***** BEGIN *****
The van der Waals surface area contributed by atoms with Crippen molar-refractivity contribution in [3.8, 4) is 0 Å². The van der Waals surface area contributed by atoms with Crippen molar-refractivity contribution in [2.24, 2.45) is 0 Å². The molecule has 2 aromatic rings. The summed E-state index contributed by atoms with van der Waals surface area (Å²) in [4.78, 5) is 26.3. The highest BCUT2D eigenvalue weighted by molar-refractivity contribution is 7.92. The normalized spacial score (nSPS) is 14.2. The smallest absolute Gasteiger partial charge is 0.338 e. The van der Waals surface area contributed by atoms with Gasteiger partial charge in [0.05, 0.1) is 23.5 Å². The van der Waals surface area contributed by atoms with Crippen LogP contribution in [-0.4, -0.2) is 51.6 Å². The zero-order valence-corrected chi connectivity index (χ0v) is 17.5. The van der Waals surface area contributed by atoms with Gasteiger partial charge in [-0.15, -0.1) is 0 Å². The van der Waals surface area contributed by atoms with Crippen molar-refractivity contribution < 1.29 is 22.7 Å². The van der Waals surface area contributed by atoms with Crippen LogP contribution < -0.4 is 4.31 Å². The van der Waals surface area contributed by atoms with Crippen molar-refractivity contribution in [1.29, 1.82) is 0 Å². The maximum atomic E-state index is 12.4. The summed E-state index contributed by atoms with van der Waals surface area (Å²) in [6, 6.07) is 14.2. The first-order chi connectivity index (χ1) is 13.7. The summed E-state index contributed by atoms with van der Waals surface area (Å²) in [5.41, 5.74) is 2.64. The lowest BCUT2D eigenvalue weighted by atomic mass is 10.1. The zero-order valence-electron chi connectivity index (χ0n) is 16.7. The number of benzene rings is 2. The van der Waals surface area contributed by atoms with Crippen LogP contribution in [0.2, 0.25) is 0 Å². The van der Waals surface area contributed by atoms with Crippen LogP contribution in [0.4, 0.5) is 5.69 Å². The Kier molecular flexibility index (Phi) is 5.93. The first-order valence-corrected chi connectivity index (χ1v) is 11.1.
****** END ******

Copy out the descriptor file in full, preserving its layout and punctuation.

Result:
The van der Waals surface area contributed by atoms with Crippen molar-refractivity contribution in [3.8, 4) is 0 Å². The van der Waals surface area contributed by atoms with Crippen molar-refractivity contribution in [2.24, 2.45) is 0 Å². The molecule has 2 aromatic rings. The summed E-state index contributed by atoms with van der Waals surface area (Å²) in [4.78, 5) is 26.3. The highest BCUT2D eigenvalue weighted by molar-refractivity contribution is 7.92. The normalized spacial score (nSPS) is 14.2. The smallest absolute Gasteiger partial charge is 0.338 e. The van der Waals surface area contributed by atoms with Gasteiger partial charge in [0.05, 0.1) is 23.5 Å². The van der Waals surface area contributed by atoms with Crippen LogP contribution in [-0.4, -0.2) is 51.6 Å². The zero-order valence-corrected chi connectivity index (χ0v) is 17.5. The van der Waals surface area contributed by atoms with Gasteiger partial charge in [-0.15, -0.1) is 0 Å². The van der Waals surface area contributed by atoms with Crippen molar-refractivity contribution < 1.29 is 22.7 Å². The van der Waals surface area contributed by atoms with Crippen LogP contribution < -0.4 is 4.31 Å². The van der Waals surface area contributed by atoms with Crippen molar-refractivity contribution in [1.29, 1.82) is 0 Å². The maximum atomic E-state index is 12.4. The summed E-state index contributed by atoms with van der Waals surface area (Å²) in [6, 6.07) is 14.2. The first-order chi connectivity index (χ1) is 13.7. The summed E-state index contributed by atoms with van der Waals surface area (Å²) in [5.41, 5.74) is 2.64. The lowest BCUT2D eigenvalue weighted by atomic mass is 10.1. The zero-order valence-electron chi connectivity index (χ0n) is 16.7. The number of benzene rings is 2. The van der Waals surface area contributed by atoms with Crippen LogP contribution in [0.2, 0.25) is 0 Å². The van der Waals surface area contributed by atoms with Crippen LogP contribution in [0.4, 0.5) is 5.69 Å². The Kier molecular flexibility index (Phi) is 5.93. The first-order valence-corrected chi connectivity index (χ1v) is 11.1.